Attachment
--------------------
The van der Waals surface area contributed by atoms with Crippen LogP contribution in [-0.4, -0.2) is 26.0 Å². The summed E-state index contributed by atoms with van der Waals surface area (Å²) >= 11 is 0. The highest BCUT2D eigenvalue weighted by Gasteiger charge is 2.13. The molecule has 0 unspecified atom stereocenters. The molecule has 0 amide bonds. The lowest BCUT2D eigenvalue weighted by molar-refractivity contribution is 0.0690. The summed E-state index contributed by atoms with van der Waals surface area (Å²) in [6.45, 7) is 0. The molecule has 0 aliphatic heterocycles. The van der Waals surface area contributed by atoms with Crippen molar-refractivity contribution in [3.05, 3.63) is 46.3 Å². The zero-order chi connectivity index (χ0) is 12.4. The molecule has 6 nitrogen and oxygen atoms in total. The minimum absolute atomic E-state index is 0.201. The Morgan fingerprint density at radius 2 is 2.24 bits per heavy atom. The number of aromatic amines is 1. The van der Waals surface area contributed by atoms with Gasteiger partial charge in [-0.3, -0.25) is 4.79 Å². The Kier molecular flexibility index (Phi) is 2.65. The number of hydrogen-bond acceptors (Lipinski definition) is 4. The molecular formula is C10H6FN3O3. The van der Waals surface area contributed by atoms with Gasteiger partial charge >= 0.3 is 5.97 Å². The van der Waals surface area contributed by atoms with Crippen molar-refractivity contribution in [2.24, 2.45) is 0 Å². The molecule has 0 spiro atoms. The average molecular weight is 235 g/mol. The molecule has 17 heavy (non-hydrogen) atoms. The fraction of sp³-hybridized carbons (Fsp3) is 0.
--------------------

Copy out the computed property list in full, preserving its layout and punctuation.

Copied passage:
The van der Waals surface area contributed by atoms with Crippen LogP contribution in [-0.4, -0.2) is 26.0 Å². The summed E-state index contributed by atoms with van der Waals surface area (Å²) >= 11 is 0. The highest BCUT2D eigenvalue weighted by Gasteiger charge is 2.13. The molecule has 0 unspecified atom stereocenters. The molecule has 0 amide bonds. The lowest BCUT2D eigenvalue weighted by molar-refractivity contribution is 0.0690. The summed E-state index contributed by atoms with van der Waals surface area (Å²) in [6.45, 7) is 0. The molecule has 0 aliphatic heterocycles. The van der Waals surface area contributed by atoms with Crippen molar-refractivity contribution in [3.05, 3.63) is 46.3 Å². The zero-order chi connectivity index (χ0) is 12.4. The molecule has 6 nitrogen and oxygen atoms in total. The minimum absolute atomic E-state index is 0.201. The Morgan fingerprint density at radius 2 is 2.24 bits per heavy atom. The number of aromatic amines is 1. The van der Waals surface area contributed by atoms with Gasteiger partial charge in [-0.3, -0.25) is 4.79 Å². The Kier molecular flexibility index (Phi) is 2.65. The number of hydrogen-bond acceptors (Lipinski definition) is 4. The molecular formula is C10H6FN3O3. The van der Waals surface area contributed by atoms with Gasteiger partial charge >= 0.3 is 5.97 Å². The van der Waals surface area contributed by atoms with Crippen molar-refractivity contribution in [2.24, 2.45) is 0 Å². The molecule has 0 spiro atoms. The average molecular weight is 235 g/mol. The molecule has 17 heavy (non-hydrogen) atoms. The fraction of sp³-hybridized carbons (Fsp3) is 0.